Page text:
In Presidential Polling, Context Always Matters
It’s as predictable as night following day.
Events drive public sentiment, which then shows up in polling. Then, people who either want to make a splash or more often simply want to drive home partisan talking points use the numbers to proclaim a fundamental shift in public opinion and political reality, regardless of whether there is one.
The latest example of this is the Jan. 22-24 NBC News/Wall Street Journal poll, which, as regular readers of this column should know, is my favorite national survey. I read, respect and consider many other surveys, but I’ll admit a special place in my heart for the survey conducted jointly by Colby College graduate Peter Hart (D) of Peter D. Hart Research Associates and Bill McInturff (R) of Public Opinion Strategies.
The January NBC News/Wall Street Journal survey has interesting results, but even they should be seen in context if they are going to be understood correctly.
I don’t for a moment dispute the poll’s numbers, which show growing public optimism, a politically stronger President Barack Obama, damage to the image of likely GOP nominee Mitt Romney and improved prospects for a second Obama term.
But if context is important — and it always is — I’d be cautious about jumping to conclusions on the basis of the most recent Hart-McInturff survey.
There is plenty of good news for Democrats in the recent poll.
Americans are more upbeat now, with 30 percent of respondents now saying the country is headed in the “right direction” and 61 percent saying the “wrong track.” That’s up from 22 percent right direction/69 percent wrong track in December and 19 percent right direction/73 percent wrong track in November.
Not surprising, given that trend, Obama’s job performance numbers have rebounded to 48 percent approval/46 percent disapproval from a low of 44 percent approval/51 disapproval in October and November.
Congress’ approval is down, with only 13 percent of respondents approving of its performance. That’s down from a 22 percent approval in February 2011. That should give Democrats a weapon to use in this year’s campaign.
The GOP brand is much worse than Democrats’.
Almost the same percentage of respondents had a favorable view of the Democratic Party (38 percent) as an unfavorable view (39 percent). On the other hand, they had a much less favorable view of the GOP (31 percent) and a much higher unfavorable opinion (44 percent) of that party.
I’ve always liked the NBC News/Wall Street Journal poll’s wording on the generic Congressional ballot — respondents are asked whether they would like a Congress controlled by Republicans or Democrats — and the most recent survey shows Democrats with an advantage of 47 percent to 41 percent, a marked change from August, when Republicans held a 6-point advantage.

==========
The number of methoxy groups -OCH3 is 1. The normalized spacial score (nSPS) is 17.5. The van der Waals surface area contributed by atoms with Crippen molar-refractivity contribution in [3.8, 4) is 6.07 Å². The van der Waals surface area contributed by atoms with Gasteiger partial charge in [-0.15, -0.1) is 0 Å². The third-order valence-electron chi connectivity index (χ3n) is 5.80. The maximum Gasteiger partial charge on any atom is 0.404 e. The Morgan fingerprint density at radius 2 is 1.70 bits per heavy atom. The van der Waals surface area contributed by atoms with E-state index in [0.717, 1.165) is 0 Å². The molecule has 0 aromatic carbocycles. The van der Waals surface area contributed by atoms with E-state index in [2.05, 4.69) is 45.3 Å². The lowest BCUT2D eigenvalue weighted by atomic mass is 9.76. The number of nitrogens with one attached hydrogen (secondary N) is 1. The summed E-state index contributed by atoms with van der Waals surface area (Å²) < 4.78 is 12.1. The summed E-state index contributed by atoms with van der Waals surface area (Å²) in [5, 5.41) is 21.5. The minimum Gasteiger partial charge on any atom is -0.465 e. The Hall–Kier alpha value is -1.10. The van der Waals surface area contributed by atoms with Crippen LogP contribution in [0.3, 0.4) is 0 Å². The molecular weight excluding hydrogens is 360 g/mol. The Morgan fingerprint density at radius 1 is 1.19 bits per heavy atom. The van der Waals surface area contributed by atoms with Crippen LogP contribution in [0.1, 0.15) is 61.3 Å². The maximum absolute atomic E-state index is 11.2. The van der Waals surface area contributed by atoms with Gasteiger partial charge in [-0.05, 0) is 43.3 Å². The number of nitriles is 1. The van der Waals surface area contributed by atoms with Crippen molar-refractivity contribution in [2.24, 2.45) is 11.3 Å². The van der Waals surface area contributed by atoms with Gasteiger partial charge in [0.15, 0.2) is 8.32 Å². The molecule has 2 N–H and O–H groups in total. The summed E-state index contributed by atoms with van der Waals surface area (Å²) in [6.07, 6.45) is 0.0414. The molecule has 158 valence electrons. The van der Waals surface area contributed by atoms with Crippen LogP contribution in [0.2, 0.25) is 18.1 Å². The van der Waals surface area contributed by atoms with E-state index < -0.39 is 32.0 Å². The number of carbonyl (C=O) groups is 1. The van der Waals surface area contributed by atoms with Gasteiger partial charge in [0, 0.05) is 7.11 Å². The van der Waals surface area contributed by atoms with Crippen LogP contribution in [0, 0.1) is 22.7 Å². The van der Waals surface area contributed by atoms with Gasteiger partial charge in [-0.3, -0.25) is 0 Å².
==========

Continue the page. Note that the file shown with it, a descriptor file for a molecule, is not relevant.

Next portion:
In the generic presidential ballot, Obama leads an unnamed Republican candidate, 47 percent to 42 percent, and he is ahead against Romney by a similar margin, 49 percent to 43 percent. Against former Speaker Newt Gingrich (Ga.) and ex-Sen. Rick Santorum (Pa.), Obama is well above 50 percent. (A Gallup poll conducted a few days after this one showed Obama and Romney tied at 48 percent.)
Romney’s standing has taken a particularly hard hit among independents, who see him less favorably than before and are more inclined to support the president against the former Massachusetts governor.
All of this is true and reflects a shift in opinion. But here is where context comes in.
This survey was conducted after the holiday break. Congress had been out of town, the president had largely been out of the headlines, and Americans spent much of the last month enjoying and then recovering from the holidays.
The only politics that Americans have seen recently is weeks of Republicans beating each other up in the presidential race.
Gingrich says how terrible Romney is. Santorum says how terrible Romney (and sometimes Gingrich) is. And Romney says how terrible Gingrich is. It’s the classic circular firing squad.
And after a month of Republicans assassinating Republicans, guess what? Polls find that the public at large has an increasingly poor impression of the Republican Party and GOP White House hopefuls. That’s not at all unusual.
Remember, of course, that all of this is occurring during a strengthening stock market, a drop in the unemployment rate and talk on television and in newspapers of an improving, albeit still sluggish, economy.
And yet, when you put some of the numbers in context, the situation is less clear. The new survey’s right direction/wrong track (30 percent/61 percent) isn’t much different than the result in the late October 2010 poll (31 percent/60 percent), when Republicans won a huge victory. Obama’s current job approval (48 percent) is only a single point better than it was in mid-October 2010 (47 percent).
Even more noteworthy, the current 6-point Democratic advantage on the generic ballot is only a little better than the party’s 2-point advantage in October 2010 and is far smaller than its 13-point advantage right before the 2008 elections.
But even if the economy doesn’t move one way or the other decisively, you can bet that the partisan argument will heat up again, putting the president back into focus and into the center of the political discussion.
And when the GOP race ends, probably well before the convention in August, voters will start to compare the two nominees across a large number of dimensions during a very spirited campaign.
I’d bet that only then will independents, who are more sensitive to short-term factors and the national mood, seriously consider the two nominees and decide how they will vote. And only then will we get a reliable handle on the shape of the electorate heading toward Election Day.
Stuart Rothenberg is editor of the Rothenberg Political Report.